I hope people will appreciate the changes. I welcome feedback on them, and other suggestions. I believe political blogs can play a very valuable role in political discourse, and want to do what I can to be a constructive part of it.

UPDATE: The hone of mainly anonymous bloggers, The Standard, has a go at my decision to have even more transparency than I currently do. And what is hilarious, is the post is anonymous.

Also they print an extract from the book which is totally factually wrong. The party they cite was not organised by me, and I did not even invite anyone to attend. I went to a party in Palmerston North. Around 30 to 40 people attended the party, and they can all attest I was not the organiser. It’s just a smear.

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General Debate 19 August 2014

August 19th, 2014 at 8:00 am by Kokila Patel
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Voluntary does work

August 19th, 2014 at 7:00 am by David Farrar

Nikki Kaye announced:

Food Safety Minister Nikki Kaye today welcomed the announcement by Foodstuffs that it will adopt the Health Star Ratings on its Pams and Budget product packaging.

“Having the support of one of the biggest food retailers in the country is a good sign of industry confidence in this new food labelling system,” Ms Kaye says.

“Foodstuffs has more than 650 wholesale and retail stores in the country, and its Pams brand is the single largest grocery brand in New Zealand. The company has said that its aim is for 1400 of its Pams product lines and 315 of its Budget-branded lines to eventually be eligible to display the Health Star Rating. It has indicated that it is likely that 100 of these product lines will carry the new labelling next year.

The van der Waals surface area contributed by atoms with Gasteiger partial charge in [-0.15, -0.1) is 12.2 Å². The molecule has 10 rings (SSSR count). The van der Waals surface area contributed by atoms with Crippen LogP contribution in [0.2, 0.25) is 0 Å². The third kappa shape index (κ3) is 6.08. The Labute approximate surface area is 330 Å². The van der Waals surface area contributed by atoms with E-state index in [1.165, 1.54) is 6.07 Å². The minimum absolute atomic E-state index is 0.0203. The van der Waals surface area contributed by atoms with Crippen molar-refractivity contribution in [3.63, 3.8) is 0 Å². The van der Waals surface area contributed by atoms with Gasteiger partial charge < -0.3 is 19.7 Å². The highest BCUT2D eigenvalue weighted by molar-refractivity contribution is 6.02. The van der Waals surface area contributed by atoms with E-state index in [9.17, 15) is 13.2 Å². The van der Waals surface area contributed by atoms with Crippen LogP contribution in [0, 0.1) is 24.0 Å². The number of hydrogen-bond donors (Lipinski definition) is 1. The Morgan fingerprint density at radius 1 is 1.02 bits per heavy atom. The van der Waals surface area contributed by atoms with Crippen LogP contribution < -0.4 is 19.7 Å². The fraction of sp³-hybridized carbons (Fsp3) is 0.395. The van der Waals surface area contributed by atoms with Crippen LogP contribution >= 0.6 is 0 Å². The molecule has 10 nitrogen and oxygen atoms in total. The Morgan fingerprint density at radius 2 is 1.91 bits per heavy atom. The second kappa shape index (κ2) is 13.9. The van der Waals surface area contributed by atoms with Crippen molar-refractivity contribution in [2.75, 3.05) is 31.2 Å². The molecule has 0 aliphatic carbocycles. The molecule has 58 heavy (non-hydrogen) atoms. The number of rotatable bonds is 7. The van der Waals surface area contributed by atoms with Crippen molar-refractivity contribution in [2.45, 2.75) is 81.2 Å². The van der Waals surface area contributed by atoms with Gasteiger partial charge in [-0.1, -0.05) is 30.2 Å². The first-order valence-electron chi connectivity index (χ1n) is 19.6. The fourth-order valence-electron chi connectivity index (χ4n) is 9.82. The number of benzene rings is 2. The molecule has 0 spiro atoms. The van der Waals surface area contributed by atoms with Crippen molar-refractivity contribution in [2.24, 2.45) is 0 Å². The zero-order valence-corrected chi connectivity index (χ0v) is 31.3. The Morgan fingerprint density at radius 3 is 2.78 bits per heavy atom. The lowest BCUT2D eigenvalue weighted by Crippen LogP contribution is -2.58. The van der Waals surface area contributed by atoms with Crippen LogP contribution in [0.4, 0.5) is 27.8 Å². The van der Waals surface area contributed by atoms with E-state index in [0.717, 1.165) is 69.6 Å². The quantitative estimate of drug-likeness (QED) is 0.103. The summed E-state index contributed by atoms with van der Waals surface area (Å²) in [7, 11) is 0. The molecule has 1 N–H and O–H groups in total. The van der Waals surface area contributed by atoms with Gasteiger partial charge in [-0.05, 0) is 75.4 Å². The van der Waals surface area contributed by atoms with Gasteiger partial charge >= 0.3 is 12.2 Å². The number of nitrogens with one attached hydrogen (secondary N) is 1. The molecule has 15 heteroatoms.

“This new system is a significant step in empowering New Zealanders to make healthier food choices. Having a voluntary commitment by a retailer of this scale is a very good sign for the future of the Health Star Rating system, and it is my hope that this move by Foodstuffs will encourage other food retailers to follow suit.”

Ms Kaye announced in June that the Government will be adopting the new voluntary food labelling system, which uses a star rating scale of ½ to 5 stars and is able to be used on almost all packaged food products for retail sale.

I’m all for better information on what is in our food, but I much prefer a voluntary scheme, than a compulsory one. Compulsion should be the last resort, not the first.

This shows that a voluntary scheme can work. I preduct that in say three years, the vast majority of food sold will have the star labels.

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No PMO involvement in SIS OIA release

August 19th, 2014 at 6:08 am by David Farrar

Vernon Small at Stuff reports: